This won't be the first time somebody tries to get you into yoga. Yoga converts are evangelical: There's the peaceful friend who wants you to find your heart center; the intense friend who dips out of work for Bikram and comes back 10 pounds lighter; and the insane friend who invites you to yoga, on a paddleboard, in the ocean, and then posts photos on Facebook to prove it's a real thing. Now there's us: Our modest proposal is that yoga will make you a better runner, improve your form and balance, and decrease your susceptibility to overuse injuries of the lower extremities, including plantar fasciitis, achilles tendonitis, patellofemoral pain (knee), IT band syndrome, and trochanteric bursitis (hip pain). Yoga will also improve your focus before and during the race, when mental staying power is as important as physical endurance.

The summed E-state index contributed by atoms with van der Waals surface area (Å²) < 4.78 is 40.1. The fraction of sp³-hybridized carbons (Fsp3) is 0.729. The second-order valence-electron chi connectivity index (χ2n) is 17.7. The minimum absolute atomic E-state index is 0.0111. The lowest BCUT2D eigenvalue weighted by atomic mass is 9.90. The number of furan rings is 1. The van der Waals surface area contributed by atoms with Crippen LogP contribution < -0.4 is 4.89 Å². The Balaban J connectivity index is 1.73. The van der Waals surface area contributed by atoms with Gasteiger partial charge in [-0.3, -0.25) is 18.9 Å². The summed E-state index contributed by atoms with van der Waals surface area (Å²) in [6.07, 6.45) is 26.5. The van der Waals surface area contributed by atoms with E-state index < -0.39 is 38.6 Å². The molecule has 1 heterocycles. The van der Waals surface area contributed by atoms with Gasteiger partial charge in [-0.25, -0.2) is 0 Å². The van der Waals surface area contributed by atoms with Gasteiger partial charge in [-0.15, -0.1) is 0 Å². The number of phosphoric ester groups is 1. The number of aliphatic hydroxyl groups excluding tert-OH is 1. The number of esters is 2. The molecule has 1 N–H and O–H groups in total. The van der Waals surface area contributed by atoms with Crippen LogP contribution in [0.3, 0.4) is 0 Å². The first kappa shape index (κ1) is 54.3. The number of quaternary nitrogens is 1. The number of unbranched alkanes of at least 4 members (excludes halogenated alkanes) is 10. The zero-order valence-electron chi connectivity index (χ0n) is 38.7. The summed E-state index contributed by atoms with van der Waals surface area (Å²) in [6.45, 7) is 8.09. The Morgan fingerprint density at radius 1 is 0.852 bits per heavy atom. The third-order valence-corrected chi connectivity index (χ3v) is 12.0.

We worked with yoga instructor and endurance sports coach Sage Rountree, which is actually her real name, to identify 10 yoga poses that will improve your running game. Rountree, herself an accomplished athlete, has worked with everyone from Olympians to ultrarunners to us average folks, and is recently the author of 'The Runner's Guide to Yoga.' "We're not trying to get runners to touch their toes or get their feet behind their head," says Rountree. "We're trying to keep them fluid through the range of motion they use for running, so there isn't a hitch in their stride that leads to an overuse injury." That, and it'll keep you from curling up and looking like a shrimp during the last leg of the race. Her word, "shrimp." Launch Gallery >>
Start on the hands and knees, with your knees below the hips and the hands just in front of the shoulders. Then, walk your knees back six to 10 inches, turn the balls of the feet to the floor, spread your fingers wide against the mat, and lift your hips into an upside-down V. Hold for 10 breaths.
This is a traditional yoga pose that lengthens your back and stretches everything from the arches up through the shoulders. It also builds upper body strength so you don't end up with tree trunk legs and broomsticks for arms.
Benefits: This pose encourages a fluid range of motion and helps with plantar fasciitis.
Credit: "The Runner's Guide to Yoga," by Sage Rountree (VeloPress, 2012)